One of the most delicious 22 minutes on cable TV has to be “The Soup,” a comedy show hosted by the sultan of satire, Joel McHale. The part of the show that always cracks me up is when Joel gazes into the camera and leads into the regular segment about female celebrities by saying, “Let’s talk about chicks, man.” Though I don’t normally refer to women as babes, girls or chicks, the segment logo, which features several baby birds huddled together, is set off by biting commentary about the antics of Heidi Montag or Kim Kardashian, making the whole thing just plain funny.
Though I don’t aspire to that kind of humor, this week I will be talking about chicks, instead of what I usually do, which is talk with chicks.
To that end, I called Kenny Kieser, an outdoor writer, book author, hunter and angler who possess an unabashed admiration of strong women.
Kenny comes from hardy stock. He loves to tell the story about his great, great, great grandmother, Elizabeth Rose, a Missouri woman who in 1876 bravely forged ahead to South Dakota with her four children after her husband succumbed to illness. Kenny said the family contends Elizabeth Rose was the second white women in Deadwood, S.D. She and her boys set up a livery stable and food tent for the town’s hungry gold miners. And she prospered during a time when there wasn’t a government bailout for widows trying to make a go of it against all odds with rough prospectors and hostile Lakota.
In the American old west, a woman had to be courageous and a proficient shot. Though Kenny hasn’t modeled one particular character after the legendary Elizabeth Rose in his books, you’ll find the women in Kenny’s historical westerns, “Ride the Trail of Death, and “Black Moon’s Revenge” borrow from her indomitable spirit.
Fast forward to modern times and Kenny says the women in his life are still fiercely independent. His aunts know how to take care of themselves and his mother single-handedly runs a 160-acre farm. These role models have fostered Kenny’s appreciation and understanding of women who know what they want.
He said he’s glad today’s woman has claimed a more visible presence in the industry. Kenny is quick to point out more women hunters means additional dollars for conservation, through hunting license fees, duck stamps and taxes on firearms and ammunition especially earmarked for wildlife management and hunter education.
I asked Kenny what he thought about the conversations women were having now about our place in the outdoors including: Are women such as Tiffany Lakosky and Haley Heath good role models or does their beauty generate skepticism about their skills? Are pink firearms, fishing rods and other outdoor gear a condescending marketing ploy or a way for women to assert their femininity while enjoying hunting, fishing and target shooting? Does a woman have to be an “extreme” hunter or angler to portray the right image or should we strive to make the outdoors more welcoming to women who are beginners or maybe just less hard core?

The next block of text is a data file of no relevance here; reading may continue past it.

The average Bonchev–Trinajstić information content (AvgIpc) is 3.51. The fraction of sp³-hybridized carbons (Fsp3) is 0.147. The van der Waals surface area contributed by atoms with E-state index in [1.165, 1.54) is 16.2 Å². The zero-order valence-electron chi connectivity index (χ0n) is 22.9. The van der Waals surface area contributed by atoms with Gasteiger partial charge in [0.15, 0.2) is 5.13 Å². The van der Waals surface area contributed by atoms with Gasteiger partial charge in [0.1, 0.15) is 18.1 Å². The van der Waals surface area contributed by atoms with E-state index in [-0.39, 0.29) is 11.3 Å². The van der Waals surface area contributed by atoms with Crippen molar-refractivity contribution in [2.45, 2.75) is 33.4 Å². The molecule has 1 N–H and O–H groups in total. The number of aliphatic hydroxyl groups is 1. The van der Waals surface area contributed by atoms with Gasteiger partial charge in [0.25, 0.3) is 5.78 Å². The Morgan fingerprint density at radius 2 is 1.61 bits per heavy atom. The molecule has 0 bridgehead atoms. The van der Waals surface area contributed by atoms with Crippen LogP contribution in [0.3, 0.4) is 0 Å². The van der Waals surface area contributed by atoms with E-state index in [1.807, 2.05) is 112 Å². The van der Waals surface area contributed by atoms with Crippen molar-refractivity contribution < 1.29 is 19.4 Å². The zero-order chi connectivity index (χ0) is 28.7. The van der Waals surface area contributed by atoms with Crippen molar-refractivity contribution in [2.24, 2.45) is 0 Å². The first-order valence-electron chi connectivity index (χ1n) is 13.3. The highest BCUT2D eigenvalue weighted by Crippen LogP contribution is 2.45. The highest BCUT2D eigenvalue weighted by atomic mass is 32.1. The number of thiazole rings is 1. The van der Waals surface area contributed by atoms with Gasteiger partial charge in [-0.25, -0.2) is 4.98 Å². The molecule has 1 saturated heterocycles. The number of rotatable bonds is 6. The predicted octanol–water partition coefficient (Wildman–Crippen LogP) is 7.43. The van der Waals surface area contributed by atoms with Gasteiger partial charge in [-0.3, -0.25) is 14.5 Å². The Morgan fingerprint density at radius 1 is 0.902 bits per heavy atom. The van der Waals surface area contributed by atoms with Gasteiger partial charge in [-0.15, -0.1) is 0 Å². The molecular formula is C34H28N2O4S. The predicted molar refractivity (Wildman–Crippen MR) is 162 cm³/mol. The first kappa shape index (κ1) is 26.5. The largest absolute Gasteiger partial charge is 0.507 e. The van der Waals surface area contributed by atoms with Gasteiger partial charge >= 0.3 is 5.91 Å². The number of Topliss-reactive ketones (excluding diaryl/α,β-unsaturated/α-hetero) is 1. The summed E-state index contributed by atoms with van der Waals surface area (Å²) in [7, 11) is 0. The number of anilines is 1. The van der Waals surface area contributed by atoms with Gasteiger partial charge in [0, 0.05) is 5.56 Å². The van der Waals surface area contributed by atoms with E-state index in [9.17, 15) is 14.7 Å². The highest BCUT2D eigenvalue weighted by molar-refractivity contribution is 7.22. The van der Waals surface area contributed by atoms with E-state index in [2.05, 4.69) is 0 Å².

I posed these questions to Kenny in a gush of words, and he had good answers. First, he said hunting and fishing should not be driven by your ego, whether you’re a man or a woman. Being an outdoors-woman is what you make of it, not an exercise in meeting some subjective standard. Kenny said hunting and fishing should be enjoyable. Relaxing. Exciting. A chance to watch the seasons change, observe wildlife, learn about nature, build your skills and confidence, and savor the companionship of your family and friends.
What I’ve come to understand is how neat it is to have such diversity among women who hunt, target shoot and fish. It means there truly is a place for every woman who wants to be a part of our community, whether she’s a diehard outdoorswomen or an occasional participant. There’s a place for women who wear makeup when they go fishing and shoot handguns with pink grips and for women who can identify ducks on the wing and insist on field dressing their own deer.
This really isn’t a new idea. Within my lifetime, I’ve seen attitudes change about women’s role in society. When women first began entering the work force in great numbers, the career woman reigned supreme. However, attitudes have evolved and today, women are respected whether they want to work in an office, be a stay-at-home mom or both. The outdoor community is beginning to understand and accept this concept, too, that as outdoor women we should be free to be who we are, not who we should be.